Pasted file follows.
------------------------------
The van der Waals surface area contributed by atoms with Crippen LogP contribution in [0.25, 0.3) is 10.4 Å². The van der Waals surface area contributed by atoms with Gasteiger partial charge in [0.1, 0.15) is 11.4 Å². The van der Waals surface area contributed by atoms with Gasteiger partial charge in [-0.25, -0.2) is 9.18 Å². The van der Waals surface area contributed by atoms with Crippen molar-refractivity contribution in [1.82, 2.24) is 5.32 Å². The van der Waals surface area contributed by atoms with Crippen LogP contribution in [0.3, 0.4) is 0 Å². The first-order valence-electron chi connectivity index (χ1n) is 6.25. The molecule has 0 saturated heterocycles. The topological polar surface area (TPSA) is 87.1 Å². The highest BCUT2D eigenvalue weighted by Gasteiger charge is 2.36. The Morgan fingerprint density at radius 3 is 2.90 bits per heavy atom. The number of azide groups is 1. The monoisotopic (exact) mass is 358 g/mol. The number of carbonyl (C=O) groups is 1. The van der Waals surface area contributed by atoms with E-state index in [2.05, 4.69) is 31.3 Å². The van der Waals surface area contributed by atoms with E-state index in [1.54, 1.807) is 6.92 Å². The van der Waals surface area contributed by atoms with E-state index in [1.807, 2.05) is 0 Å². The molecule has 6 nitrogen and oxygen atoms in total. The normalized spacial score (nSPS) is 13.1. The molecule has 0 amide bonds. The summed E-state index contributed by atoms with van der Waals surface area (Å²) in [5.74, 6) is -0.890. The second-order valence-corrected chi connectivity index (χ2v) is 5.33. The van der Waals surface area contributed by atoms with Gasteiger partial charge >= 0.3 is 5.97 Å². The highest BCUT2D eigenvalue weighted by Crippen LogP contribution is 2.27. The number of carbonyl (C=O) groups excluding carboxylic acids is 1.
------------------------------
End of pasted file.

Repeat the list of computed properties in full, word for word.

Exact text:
The van der Waals surface area contributed by atoms with Crippen LogP contribution in [0.25, 0.3) is 10.4 Å². The van der Waals surface area contributed by atoms with Gasteiger partial charge in [0.1, 0.15) is 11.4 Å². The van der Waals surface area contributed by atoms with Gasteiger partial charge in [-0.25, -0.2) is 9.18 Å². The van der Waals surface area contributed by atoms with Crippen molar-refractivity contribution in [1.82, 2.24) is 5.32 Å². The van der Waals surface area contributed by atoms with Crippen LogP contribution in [0.3, 0.4) is 0 Å². The first-order valence-electron chi connectivity index (χ1n) is 6.25. The molecule has 0 saturated heterocycles. The topological polar surface area (TPSA) is 87.1 Å². The highest BCUT2D eigenvalue weighted by Gasteiger charge is 2.36. The Morgan fingerprint density at radius 3 is 2.90 bits per heavy atom. The number of azide groups is 1. The monoisotopic (exact) mass is 358 g/mol. The number of carbonyl (C=O) groups is 1. The van der Waals surface area contributed by atoms with E-state index in [2.05, 4.69) is 31.3 Å². The van der Waals surface area contributed by atoms with E-state index in [1.54, 1.807) is 6.92 Å². The van der Waals surface area contributed by atoms with E-state index in [1.807, 2.05) is 0 Å². The molecule has 6 nitrogen and oxygen atoms in total. The normalized spacial score (nSPS) is 13.1. The molecule has 0 amide bonds. The summed E-state index contributed by atoms with van der Waals surface area (Å²) in [5.74, 6) is -0.890. The second-order valence-corrected chi connectivity index (χ2v) is 5.33. The van der Waals surface area contributed by atoms with Gasteiger partial charge >= 0.3 is 5.97 Å². The highest BCUT2D eigenvalue weighted by Crippen LogP contribution is 2.27. The number of carbonyl (C=O) groups excluding carboxylic acids is 1.